Geddes et al35 OR 1.38 (1.05–1.84) 
        Cannon et al36 OR 1.29 (1.00–1.66) 
II. Risk factors associated with childhood or early adulthood  
    Urban living during childhood  
        Pederson et al34 RR 2.75 (2.31–3.28) 
    Sex abuse in childhood  
        Chen et al37 OR 1.46 (0.84–2.52) 
    Traumatic brain injury  
        Molloy et al38 OR 1.65 (1.17–2.32) 
    Cannabis use  
        Semple et al39 OR 2.93 (2.36–3.64) 
        Henquet et al40 OR 2.10 (1.70–2.50) 
        Moore et al41 OR 2.58 (1.08–6.13) 
    Immigration  
        Cantor-Graae et al42 1st Generation RR 2.7 (2.3–3.2) 
2nd Generation RR 4.5 (1.5–13.1) 
 OR or Relative Risk 
I. Risk factors associated with conception and the perinatal period  
    Family history of schizophrenia  
        Mortensen et al21 Mother RR 9.31 (7.24–11.96) 
Father RR 7.20 (5.10–10.16) 
Sibling RR 6.99 (5.38–9.08) 
    Genetic polymorphisms  
        Allen et al22 OR 1.24 (1.06–1.45) 
        Shi et al23 OR 1.14 (1.07–1.12) 
        Stefansson et al24 OR 1.18 (1.12–1.25) 
        Chen et al25 OR 1.09 (1.04–1.15) 
    Paternal age  
        Wohl and Gorwood26 35–54 OR 1.16 (1.03–1.31) 
>54 OR 5.92 (2.03–17.02) 
        Torrey et al27 >44 OR 1.38 (0.95–2.01) 
>54 OR 2.21 (1.46–3.37) 
     Miller et al28 45–49 OR 1.21 (1.09–1.34) 
>49 OR 1.66 (1.46–1.89) 
    Maternal exposure to influenza  
        Selten et al29 RR 1.05 (0.98–1.12) 
    Prenatal stress  
        Selten et al30 Six-Day War RR 0.98 (0.85–1.13) 
Yom Kippur War RR 1.00 (0.86–1.16) 
    Minor physical anomalies  
        Weinberg et al31 OR 2.23 (1.42–3.58) 
    Seasonality of births  
        Davies et al32 OR 1.07 (1.05–1.08) 
        Messias et al33 OR 1.95 (1.31–2.91) 
    Urban birth  
        Pederson et al34 RR 2.24 (1.92–2.61)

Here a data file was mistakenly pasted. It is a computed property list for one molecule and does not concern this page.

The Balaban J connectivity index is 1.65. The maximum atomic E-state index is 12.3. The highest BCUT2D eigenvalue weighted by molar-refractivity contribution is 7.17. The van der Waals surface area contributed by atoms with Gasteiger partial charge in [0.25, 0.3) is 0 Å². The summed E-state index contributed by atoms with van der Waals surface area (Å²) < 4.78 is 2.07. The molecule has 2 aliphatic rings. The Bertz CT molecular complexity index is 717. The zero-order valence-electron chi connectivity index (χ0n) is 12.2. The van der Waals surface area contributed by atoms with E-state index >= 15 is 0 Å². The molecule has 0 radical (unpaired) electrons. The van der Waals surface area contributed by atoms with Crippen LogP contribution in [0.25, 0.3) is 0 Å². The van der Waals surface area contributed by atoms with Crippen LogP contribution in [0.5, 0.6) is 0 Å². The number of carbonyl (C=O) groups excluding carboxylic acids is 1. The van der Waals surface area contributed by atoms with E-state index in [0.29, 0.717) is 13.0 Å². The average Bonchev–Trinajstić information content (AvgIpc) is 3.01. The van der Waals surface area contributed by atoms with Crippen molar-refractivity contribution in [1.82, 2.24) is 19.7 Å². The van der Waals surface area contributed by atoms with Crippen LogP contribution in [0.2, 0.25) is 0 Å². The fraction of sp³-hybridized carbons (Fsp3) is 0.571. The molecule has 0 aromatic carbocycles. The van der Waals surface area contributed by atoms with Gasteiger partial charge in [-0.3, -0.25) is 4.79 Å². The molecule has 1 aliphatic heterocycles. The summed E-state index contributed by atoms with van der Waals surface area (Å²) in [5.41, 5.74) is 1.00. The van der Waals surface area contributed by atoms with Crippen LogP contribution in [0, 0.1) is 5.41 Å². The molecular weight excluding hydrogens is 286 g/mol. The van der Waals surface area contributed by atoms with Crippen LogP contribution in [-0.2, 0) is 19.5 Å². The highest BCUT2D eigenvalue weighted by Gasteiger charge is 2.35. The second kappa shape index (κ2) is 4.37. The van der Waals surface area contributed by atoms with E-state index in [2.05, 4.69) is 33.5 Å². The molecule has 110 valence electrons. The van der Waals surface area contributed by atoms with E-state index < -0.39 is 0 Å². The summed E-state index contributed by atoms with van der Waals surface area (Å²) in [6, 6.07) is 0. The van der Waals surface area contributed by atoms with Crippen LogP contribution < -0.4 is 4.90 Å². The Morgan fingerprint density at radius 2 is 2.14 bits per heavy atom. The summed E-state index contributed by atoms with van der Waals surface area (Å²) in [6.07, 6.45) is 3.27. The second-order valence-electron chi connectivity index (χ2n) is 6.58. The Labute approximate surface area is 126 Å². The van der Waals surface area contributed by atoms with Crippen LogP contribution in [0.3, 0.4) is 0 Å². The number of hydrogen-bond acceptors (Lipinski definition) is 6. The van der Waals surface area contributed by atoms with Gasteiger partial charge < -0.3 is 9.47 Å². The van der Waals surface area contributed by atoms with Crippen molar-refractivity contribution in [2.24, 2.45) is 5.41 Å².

Obstetrical complications  
        Geddes et al35 OR 1.38 (1.05–1.84) 
        Cannon et al36 OR 1.29 (1.00–1.66) 
II. Risk factors associated with childhood or early adulthood  
    Urban living during childhood  
        Pederson et al34 RR 2.75 (2.31–3.28) 
    Sex abuse in childhood  
        Chen et al37 OR 1.46 (0.84–2.52) 
    Traumatic brain injury  
        Molloy et al38 OR 1.65 (1.17–2.32) 
    Cannabis use  
        Semple et al39 OR 2.93 (2.36–3.64) 
        Henquet et al40 OR 2.10 (1.70–2.50) 
        Moore et al41 OR 2.58 (1.08–6.13) 
    Immigration  
        Cantor-Graae et al42 1st Generation RR 2.7 (2.3–3.2) 
2nd Generation RR 4.5 (1.5–13.1) 

The lowest risk factors for the development of schizophrenia are having a history of a traumatic brain injury (OR 1.65)38; sex abuse in childhood (OR 1.46)37; obstetrical complications (OR 1.29–1.38)35,36; a father age 45 or older at the time of birth (OR 1.38–1.66)27,28; specific common genetic polymorphisms (OR 1.09–1.24)22–25; seasonality of birth (OR 1.07–1.95)32,33; maternal exposure to influenza (RR 1.05)29; or prenatal stress (RR 1.00).30

Discussion